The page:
MOP rule safeguards HDB flats for those who need it, deters speculative buying: Desmond Lee

HDB flat owners must occupy them physically during the Minimum Occupation Period before they are allowed to sell, said National Development Minister Desmond Lee.

“HDB flats are primarily meant for own occupation. Owners are required to physically occupy their flat during the Minimum Occupation Period, or MOP, before they’re allowed to sell their flat on the open market, or rent out the whole flat,” he said in Parliament today (Jan 9, 2023).

And yes, that means home-owners are not allowed to rent out the whole flat under the guise of renting out a few rooms, and leave one bedroom locked but never occupied. 

The Minister was responding to Parliamentary questions regarding BTO units that are left empty during the MOP. 

Explaining further, Minister Lee said the MOP policy safeguards HDB flats for households with genuine housing needs and helps to deter the speculative purchase of HDB flats, hence, keeping them affordable.

Circumstances and life stages

While the Minister recognises that the life stages of Singaporean home-owners change over time, hence necessitating that they move out before the five-year mark, he explained that the five-year period serves to strike a balance.

“On the one hand reinforcing the objective of own occupation while on the other hand, not unduly hampering those who want to move when the family circumstances or life needs change,” he said.

Those who genuinely cannot stay in the flat – for instance, those who are posted overseas for work – should write to HDB to request a waiver of the MOP rule. Such requests will be assessed on a case-by-case basis.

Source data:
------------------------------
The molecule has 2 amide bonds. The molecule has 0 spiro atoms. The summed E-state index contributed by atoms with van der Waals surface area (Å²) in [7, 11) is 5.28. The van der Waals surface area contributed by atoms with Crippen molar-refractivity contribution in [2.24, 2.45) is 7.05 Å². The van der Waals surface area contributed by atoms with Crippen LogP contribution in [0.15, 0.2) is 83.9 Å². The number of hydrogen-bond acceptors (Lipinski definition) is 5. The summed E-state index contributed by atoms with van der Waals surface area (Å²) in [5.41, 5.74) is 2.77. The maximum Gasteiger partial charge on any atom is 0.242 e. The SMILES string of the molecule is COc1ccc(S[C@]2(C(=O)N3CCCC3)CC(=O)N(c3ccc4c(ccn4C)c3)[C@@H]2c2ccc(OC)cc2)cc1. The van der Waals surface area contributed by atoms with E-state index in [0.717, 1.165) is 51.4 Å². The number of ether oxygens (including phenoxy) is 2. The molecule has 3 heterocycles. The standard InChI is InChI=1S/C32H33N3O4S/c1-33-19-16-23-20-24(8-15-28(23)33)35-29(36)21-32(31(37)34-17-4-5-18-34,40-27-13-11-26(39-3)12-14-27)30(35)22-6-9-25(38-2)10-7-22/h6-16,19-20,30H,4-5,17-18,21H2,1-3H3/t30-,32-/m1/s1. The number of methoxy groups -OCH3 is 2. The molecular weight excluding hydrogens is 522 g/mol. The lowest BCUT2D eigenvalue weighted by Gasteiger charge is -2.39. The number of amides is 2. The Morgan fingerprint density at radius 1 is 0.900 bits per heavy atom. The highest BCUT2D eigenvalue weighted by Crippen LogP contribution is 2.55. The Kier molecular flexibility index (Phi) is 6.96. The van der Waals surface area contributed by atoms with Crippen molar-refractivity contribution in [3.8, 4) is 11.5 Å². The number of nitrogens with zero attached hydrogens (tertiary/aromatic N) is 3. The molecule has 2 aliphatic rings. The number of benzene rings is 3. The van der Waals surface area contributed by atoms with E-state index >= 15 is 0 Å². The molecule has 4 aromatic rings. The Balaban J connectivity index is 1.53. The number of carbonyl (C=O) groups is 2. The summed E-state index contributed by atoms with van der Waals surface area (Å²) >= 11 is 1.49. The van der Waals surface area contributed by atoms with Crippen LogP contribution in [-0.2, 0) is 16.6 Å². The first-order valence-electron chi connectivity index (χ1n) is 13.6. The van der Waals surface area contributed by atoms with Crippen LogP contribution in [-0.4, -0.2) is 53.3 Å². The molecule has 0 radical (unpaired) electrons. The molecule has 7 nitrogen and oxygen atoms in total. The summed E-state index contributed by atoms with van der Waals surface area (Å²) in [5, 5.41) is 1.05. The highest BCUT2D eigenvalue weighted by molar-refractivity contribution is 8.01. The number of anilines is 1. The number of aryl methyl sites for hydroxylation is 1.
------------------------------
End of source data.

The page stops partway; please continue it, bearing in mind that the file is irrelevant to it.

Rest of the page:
“Between January 2017 and December 2022, a total of 258 Build-to-Order flats and 168 resale flats have been returned to HDB mostly due to changes in the owners’ circumstances within the MOP, which rendered them ineligible to own a HDB flat. Circumstances include divorce or separation, demise of an owner, medical reasons and so on.”

Minister Lee also said that the Government also lengthened the MOP duration where appropriate so as to strengthen the owner occupation intent of public housing, citing the example of Prime Location public housing MOP of 10 years.

Investigations on infringements

Here’s an interesting thing that Minister Lee let on: HDB investigates potential infringement of its rules through random inspections (about 500 per month), feedback from members of the public and property agents, and data analytic tools. 

Infringing the MOP rule brings about heavy enforcement action, said the Minister for National Development. 

“Depending on the severity of the infringement HDB may issue a written warning, impose a financial penalty of up to S$50,000, or compulsorily acquire the flat.”

He also let on that between January 2017 and November 2022, HDB took action against 53 owners who did not occupy their flats. Of the 53, 21 had their flats compulsorily acquired by HDB. 

Those whose flats are compulsorily acquired will also be debarred from purchasing or owning subsidised flats in the future. 

Even the property agents who help errant home-owners sell or rent their unoccupied flats will face some form of disciplinary action, which is meted out by the Council for Estate Agencies. 

Past disciplinary action against errant agents include registration suspension, warning letter, and financial penalties of up to S$5,000. 

Ending off his speech, Minister Lee thanked members of the public who “have been forthcoming in giving us information when they come across suspected breaches”. 

“HDB will investigate such cases and continue to take firm action against infringement of HDB rules and regulations.”

Cover photo credit: Jiachen Lin on Unsplash